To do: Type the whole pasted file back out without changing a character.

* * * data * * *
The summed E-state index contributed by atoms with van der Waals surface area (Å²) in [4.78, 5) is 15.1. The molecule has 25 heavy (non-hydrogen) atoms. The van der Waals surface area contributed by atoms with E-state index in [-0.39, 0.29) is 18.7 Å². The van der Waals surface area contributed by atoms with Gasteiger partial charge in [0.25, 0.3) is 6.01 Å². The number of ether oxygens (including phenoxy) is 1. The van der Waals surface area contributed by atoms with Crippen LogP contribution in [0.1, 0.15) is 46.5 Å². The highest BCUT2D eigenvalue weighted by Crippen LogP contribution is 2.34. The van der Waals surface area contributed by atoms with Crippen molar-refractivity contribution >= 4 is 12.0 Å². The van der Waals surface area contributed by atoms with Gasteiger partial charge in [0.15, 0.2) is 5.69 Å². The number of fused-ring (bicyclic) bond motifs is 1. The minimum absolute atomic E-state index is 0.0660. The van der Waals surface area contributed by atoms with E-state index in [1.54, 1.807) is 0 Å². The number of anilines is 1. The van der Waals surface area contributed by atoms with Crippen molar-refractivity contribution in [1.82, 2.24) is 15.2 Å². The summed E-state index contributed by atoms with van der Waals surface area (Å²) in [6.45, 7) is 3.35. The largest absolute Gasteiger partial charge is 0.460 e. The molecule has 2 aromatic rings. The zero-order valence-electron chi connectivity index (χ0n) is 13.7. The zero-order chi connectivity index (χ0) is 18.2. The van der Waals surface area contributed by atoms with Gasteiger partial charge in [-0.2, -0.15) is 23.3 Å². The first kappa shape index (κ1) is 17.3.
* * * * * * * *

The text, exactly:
The summed E-state index contributed by atoms with van der Waals surface area (Å²) in [4.78, 5) is 15.1. The molecule has 25 heavy (non-hydrogen) atoms. The van der Waals surface area contributed by atoms with E-state index in [-0.39, 0.29) is 18.7 Å². The van der Waals surface area contributed by atoms with Gasteiger partial charge in [0.25, 0.3) is 6.01 Å². The number of ether oxygens (including phenoxy) is 1. The van der Waals surface area contributed by atoms with Crippen LogP contribution in [0.1, 0.15) is 46.5 Å². The highest BCUT2D eigenvalue weighted by Crippen LogP contribution is 2.34. The van der Waals surface area contributed by atoms with Crippen molar-refractivity contribution >= 4 is 12.0 Å². The van der Waals surface area contributed by atoms with Gasteiger partial charge in [0.15, 0.2) is 5.69 Å². The number of fused-ring (bicyclic) bond motifs is 1. The minimum absolute atomic E-state index is 0.0660. The van der Waals surface area contributed by atoms with E-state index in [1.54, 1.807) is 0 Å². The number of anilines is 1. The van der Waals surface area contributed by atoms with Crippen molar-refractivity contribution in [1.82, 2.24) is 15.2 Å². The summed E-state index contributed by atoms with van der Waals surface area (Å²) in [6.45, 7) is 3.35. The largest absolute Gasteiger partial charge is 0.460 e. The molecule has 2 aromatic rings. The zero-order valence-electron chi connectivity index (χ0n) is 13.7. The zero-order chi connectivity index (χ0) is 18.2. The van der Waals surface area contributed by atoms with Gasteiger partial charge in [-0.2, -0.15) is 23.3 Å². The first kappa shape index (κ1) is 17.3.